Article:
Historical Portraits Picture Archive

Portrait miniature of a young Gentleman, wearing armour with brass rivets, white lawn collar, his brown hair worn loose to his shoulders, 1649 

Samuel Cooper (1609-72)

Portrait miniature of a young Gentleman, wearing armour with brass rivets, white lawn collar, his brown hair worn loose to his shoulders, 1649, Samuel Cooper
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Watercolour on vellum
17th Century
Oval, 2.4 in. (62 mm.) high
 
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Painted in 1649, the year of the the execution of King Charles I (1600-1649), this portrait miniature by Cooper is evidence of the artist’s smooth transition between patrons during and after the English Civil War. Cooper set up as an independent artist in 1642, breaking from his uncle, John Hoskins, and his studio. The same year, Civil War broke out in England, pitting neighbours and families against each other. Cooper remained in London during this time, painting both supporters of the King and Cromwell.

Although it is not possible to be certain, it is likely that this portrait of a young man depicts a supporter of Cromwell. Many Royalists would have fled London during this treacherous year, fearing their fate intertwined with that of their fated King. Typically for the period, he is shown in armour, doubtless to show the participation of him or his family in the many battles fought during the war.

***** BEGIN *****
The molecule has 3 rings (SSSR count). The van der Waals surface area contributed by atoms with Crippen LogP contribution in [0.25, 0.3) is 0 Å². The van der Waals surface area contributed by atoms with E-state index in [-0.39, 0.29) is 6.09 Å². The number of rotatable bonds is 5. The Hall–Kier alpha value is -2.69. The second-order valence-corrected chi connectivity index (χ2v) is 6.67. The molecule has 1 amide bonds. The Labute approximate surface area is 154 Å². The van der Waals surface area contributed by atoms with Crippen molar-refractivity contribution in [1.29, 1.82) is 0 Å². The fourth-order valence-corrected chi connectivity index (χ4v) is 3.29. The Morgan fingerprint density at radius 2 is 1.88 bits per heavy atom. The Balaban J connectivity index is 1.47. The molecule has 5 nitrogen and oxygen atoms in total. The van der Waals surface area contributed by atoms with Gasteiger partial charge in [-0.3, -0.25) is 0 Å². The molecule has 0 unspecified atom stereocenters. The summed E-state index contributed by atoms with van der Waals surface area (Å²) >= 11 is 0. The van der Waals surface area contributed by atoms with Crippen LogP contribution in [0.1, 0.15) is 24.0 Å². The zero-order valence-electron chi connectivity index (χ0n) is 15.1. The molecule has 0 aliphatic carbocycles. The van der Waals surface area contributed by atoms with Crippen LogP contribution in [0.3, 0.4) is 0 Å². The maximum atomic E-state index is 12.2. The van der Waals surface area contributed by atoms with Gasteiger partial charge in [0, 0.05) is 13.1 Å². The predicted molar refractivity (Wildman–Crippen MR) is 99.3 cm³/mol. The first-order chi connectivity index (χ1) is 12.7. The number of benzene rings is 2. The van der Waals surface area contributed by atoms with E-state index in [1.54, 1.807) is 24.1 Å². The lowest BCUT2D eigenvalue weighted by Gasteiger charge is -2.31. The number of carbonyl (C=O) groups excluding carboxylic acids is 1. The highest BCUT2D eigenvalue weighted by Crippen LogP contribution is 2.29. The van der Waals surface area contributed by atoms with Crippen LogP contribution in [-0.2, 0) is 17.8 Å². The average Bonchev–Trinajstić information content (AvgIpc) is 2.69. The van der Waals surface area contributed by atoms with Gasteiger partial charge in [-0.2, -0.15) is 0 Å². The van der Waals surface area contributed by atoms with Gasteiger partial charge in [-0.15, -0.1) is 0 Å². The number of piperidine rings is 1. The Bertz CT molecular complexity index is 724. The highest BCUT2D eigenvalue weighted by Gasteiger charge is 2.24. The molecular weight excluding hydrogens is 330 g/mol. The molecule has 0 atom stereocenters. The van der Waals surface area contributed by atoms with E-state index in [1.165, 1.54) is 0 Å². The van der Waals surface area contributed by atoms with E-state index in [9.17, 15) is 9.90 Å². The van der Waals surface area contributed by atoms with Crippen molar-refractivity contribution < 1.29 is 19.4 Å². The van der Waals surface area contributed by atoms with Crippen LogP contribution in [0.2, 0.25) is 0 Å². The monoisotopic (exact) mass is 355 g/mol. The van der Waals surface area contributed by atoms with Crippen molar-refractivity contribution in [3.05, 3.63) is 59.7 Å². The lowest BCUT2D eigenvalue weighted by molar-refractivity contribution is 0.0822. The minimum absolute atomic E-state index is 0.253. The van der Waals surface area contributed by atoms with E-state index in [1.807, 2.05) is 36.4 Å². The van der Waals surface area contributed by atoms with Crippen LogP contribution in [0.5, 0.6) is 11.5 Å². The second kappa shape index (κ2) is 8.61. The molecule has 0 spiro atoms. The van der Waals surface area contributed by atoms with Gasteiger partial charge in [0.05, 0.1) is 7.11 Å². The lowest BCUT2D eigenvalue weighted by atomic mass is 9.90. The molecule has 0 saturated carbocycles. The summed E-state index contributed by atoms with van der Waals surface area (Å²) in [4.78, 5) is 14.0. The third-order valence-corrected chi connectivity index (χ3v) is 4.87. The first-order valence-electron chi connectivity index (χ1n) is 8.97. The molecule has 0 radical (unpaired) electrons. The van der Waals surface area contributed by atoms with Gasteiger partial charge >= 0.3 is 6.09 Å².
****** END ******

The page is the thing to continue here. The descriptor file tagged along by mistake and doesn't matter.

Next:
Cooper was the undisputed British master of portraiture during this period, painting some of the most psychologically penetrating images of the seventeenth century. Most memorably, these included the portraits he painted of Oliver Cromwell during the 1650s, through which was coined the phrase ‘warts and all’. Cooper’s portraits of Cromwell begin in 1649 , the same year as this portrait, and show the ‘Lord Protector’ wearing almost identical armour and white lawn collar to this unidentified gentleman.
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